Theatre stalwart Satyadev Dubey dies

Mumbai, Dec 26 (Calcutta Tube / IBNS)  Satyadev Dubey, a celebrated theatre director, actor, playwright and screenwriter, passed away on Sunday here. He was 75.

The well known cultural personality died in a city hospital this morning after staying in comma for months.

A recipient of Sangeet Natak Akademi Award in 1971, Dubey had won the 1978 National Film Award for Best Screenplay for Shyam Benegal’s Bhumika and 1980 Filmfare Best Dialogue Award for Junoon.

In 2011, he was honoured with the Padma Bhushan by the Government of India.

According to Dubey’s Facebook page, he was born in Bilaspur, Chhattisgarh in 1936, but later moved Mumbai to try his luck as a cricketer.

He, however, ended up joining the ‘Theatre Unit’, a theatre group run by Ebrahim Alkazi. When Alkazi left for Delhi to head National School of Drama, Dubey took over the ‘Theatre Unit’, and went on to produce many important plays in Indian theatre.

He produced, Girish Karnad’s first play ‘Yayati’, and also his noted play ‘Hayavadana’, Badal Sarkar’s ‘Ebang Indrajit’ and ‘Pagla Ghoda’, Chandrashekhara Kambara’s “Aur Tota Bola” (“Jokumaraswamy” in original Kannada), Mohan Rakesh’s “Aadhe Adhure”, Vijay Tendulkar’s “Khamosh! Adalat Jaari Hai”, and ‘A Raincoat For All Occasions’ and Jean Anouilh’s Antigone in 2007.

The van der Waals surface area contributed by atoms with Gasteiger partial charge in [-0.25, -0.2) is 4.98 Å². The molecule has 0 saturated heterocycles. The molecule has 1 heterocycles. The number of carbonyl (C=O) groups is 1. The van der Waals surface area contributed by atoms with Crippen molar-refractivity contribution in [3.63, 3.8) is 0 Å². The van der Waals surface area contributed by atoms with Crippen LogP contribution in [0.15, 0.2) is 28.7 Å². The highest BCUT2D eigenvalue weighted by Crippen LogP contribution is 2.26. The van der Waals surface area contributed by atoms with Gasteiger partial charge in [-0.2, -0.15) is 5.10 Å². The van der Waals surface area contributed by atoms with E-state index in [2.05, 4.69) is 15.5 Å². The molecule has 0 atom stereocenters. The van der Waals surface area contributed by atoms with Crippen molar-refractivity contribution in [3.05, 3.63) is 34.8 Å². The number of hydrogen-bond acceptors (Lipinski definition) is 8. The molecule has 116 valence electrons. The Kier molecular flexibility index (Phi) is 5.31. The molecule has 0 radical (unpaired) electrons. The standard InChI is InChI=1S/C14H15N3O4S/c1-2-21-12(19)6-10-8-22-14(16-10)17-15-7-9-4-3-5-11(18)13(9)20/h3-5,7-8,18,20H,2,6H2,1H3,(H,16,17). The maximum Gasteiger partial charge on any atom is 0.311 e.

Dubey had written the screenplay of the 1974 Shyam Benegal debut feature film Ankur that also introduced Shabana Azmi.

He wrote dialogues for several other Benegal films like Nishant, Junoon and Kalyug while bagging the National Award for Bhumika.

He also contributed either as screenplay writer or dialogue writer for India’s classic arthouse films like Aakrosh, Vijeta, Mandi, etc.

His death was mourned by the leading names in Bollywood and theatre and cultural world.

“The Giant of Hindi Theatre Satyadev Dubey is no more. He was ruthlessly brilliant in his commitment to theatre. Great loss. RIP,” tweeted actor Anupam Kher.

Shabana Azmi, who acted in many of the films that were written by Dubey, said he was a giant of theatre.

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